READ THE CRITICISM AND WEEP
It was J.P. Morgan who got a stock tip from his cabby when he arrived at Wall St. in 1929.
He went to his office and sold everything, thus not only preserving his fortune but increasing it during the Great Depression.
After all, he said, when even the shoeshine boys are giving tips, along with the barbers and the cleaning ladies, there is a mass hysteria that means common sense takes the first suicidal plunge out the window.
That is the way I feel about this great depression, all this yammering about Mayor Rob Ford. Now I can understand the Star. It has always been prone to ranting, and Ford, his brother and his athletic supporters, would never be acceptable to the Star even if they found a way to increase the value of the Star stock by 400% back to the levels where suckers bought it.
Everyone had an opinion but too few know very much about what really happened and what the mayoral powers really are.
I have been asked at recent meetings just why I have not written about the debacle, and I mean the incessant coverage of the Star and the whining of councillors who think they would be a better mayor. Actually they wouldn't even be suitable as defeated candidates.
And a number of friends have pointed out that I told them several years ago that members of the Toronto police force (I find the use of the term "service" to be smarmy) thought that Ford was a crack cocaine addict. One source was a senior and retired City Hall official who knew something about the police because he had once worked for me as a clever police reporter.
At the rotting foundation of all this outrage rests one great gravestone of information that should dominate the debate instead of being largely ignored.
We do not have a "strong mayor" system. The mayor is vested with some special real and perceived powers, both by bylaw and provincial legislation, a few of which have been removed, perhaps illegally, by council, but in the end, he is just one of 45 votes on the council.
Ford could decamp to some Polynesian island and drink fermented coconut juice until he passes out daily on some secluded beach and the business of the City of Toronto would and should continue to be done.
The second gravestone below the controversy is that Ford is not a crook. There is no evidence that he has stolen vast sums like former mayors from too many large American citiesm like Detroit, to Canadian municipalities like Montreal and much of Quebec. Actually Toronto has been remarkably free of corrupt leaders.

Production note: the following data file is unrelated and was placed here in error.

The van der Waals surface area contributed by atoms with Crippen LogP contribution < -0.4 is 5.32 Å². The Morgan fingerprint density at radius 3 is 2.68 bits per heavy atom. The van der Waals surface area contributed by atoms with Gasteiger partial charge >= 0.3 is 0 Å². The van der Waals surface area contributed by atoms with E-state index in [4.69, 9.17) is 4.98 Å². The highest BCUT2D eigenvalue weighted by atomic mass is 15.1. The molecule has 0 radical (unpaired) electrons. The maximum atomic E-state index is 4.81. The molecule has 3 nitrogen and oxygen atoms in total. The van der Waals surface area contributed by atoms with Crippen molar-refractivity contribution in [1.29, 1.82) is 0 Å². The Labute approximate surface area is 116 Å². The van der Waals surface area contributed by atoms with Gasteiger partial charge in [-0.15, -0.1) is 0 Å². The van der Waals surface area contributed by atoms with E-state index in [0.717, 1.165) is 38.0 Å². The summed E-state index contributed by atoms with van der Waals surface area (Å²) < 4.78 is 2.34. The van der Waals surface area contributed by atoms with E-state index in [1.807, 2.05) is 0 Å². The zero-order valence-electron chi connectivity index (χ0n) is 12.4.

His crimes are personal and moral mixed with stupidity, mad dog temper, and a crude mouth. He associates with crooks and jerks and low lifes (and no I'm not talking about some councillors) and it is disgusting that even a man with maybe normal IQ (and Ford has never dazzled me with his intellect) would not see that so many of the people he has been seen consorting with are like dregs from a bad jail.
Once upon a time, I was president of the CNE and Ford was one of the directors who made inane motions. I would argue publicly and privately with Ford, but I never doubted that his motivation was sincere and driven by a desire to keep public spending to a minimum.
Over the years, I have often been around Ford and argued with him about everything from football to the free passes that councillors got to the city golf courses (he was opposed) and found him agreeable and persistent in ward duties although as stubborn as a mule with a headache.
Lately I have discussed him with his confidants, former mayors and many observers, and we all agreed that despite all the drunk sightings and rumours, we had never seen him with a drink in his hand, redolent with marijuana, fierce with anger or impaired in any way except with his words. However, he has often looked like a sweaty drunk with a three-day hangover.
The worst tailoring of any mayor ever.
Awkward when not bumptious!
But back to this idea that the city is paralyzed by Ford dancing like a clumsy bear while the media shoot questions like bullets at his innards. I notice this is floated by the usual suspects, the Star reinforced by some pols and profs anxious to get their names in the paper so that their colleagues will think they actually know wotinhell they are talking about in reality politics.
And also back to the idea that this city or province or country is embarrassed by anything its leaders and politicians do. Good heavens, folks, we have had too much practise in trying to keep our composure and not lynch a few senators or MPs or MPPs or councillors when they waste another billion or two on inept administration while screwing up OHIP or even generating plants. Some aren't even convincing liars.
Lock Ford in a room with cases of vodka and tonnes of whatever paraphernalia you need for crack cocaine and give him ten years of absolute power and he wouldn't be able to waste as much money as Queen's Park or Ottawa does in one day. No, make that one hour.
Back in 1971 when we started the Toronto Sun, I was pressed into service by Doug Creighton and Peter Worthing to write daily on Page 4 about politics. They meant largely municipal politics because I had a background in such coverage, even writing the memoirs of Nathan Phillips before he was the name on the square.
I snuck up University Ave. to the Leg or to budget speeches in Ottawa as much as possible because so many Toronto municipal issues are the same year after year. And when it comes to subways, decade after decade. I fled the country as much as possible, and when I returned to a council meeting, some times the same speaker would be on their feet talking about the same issue.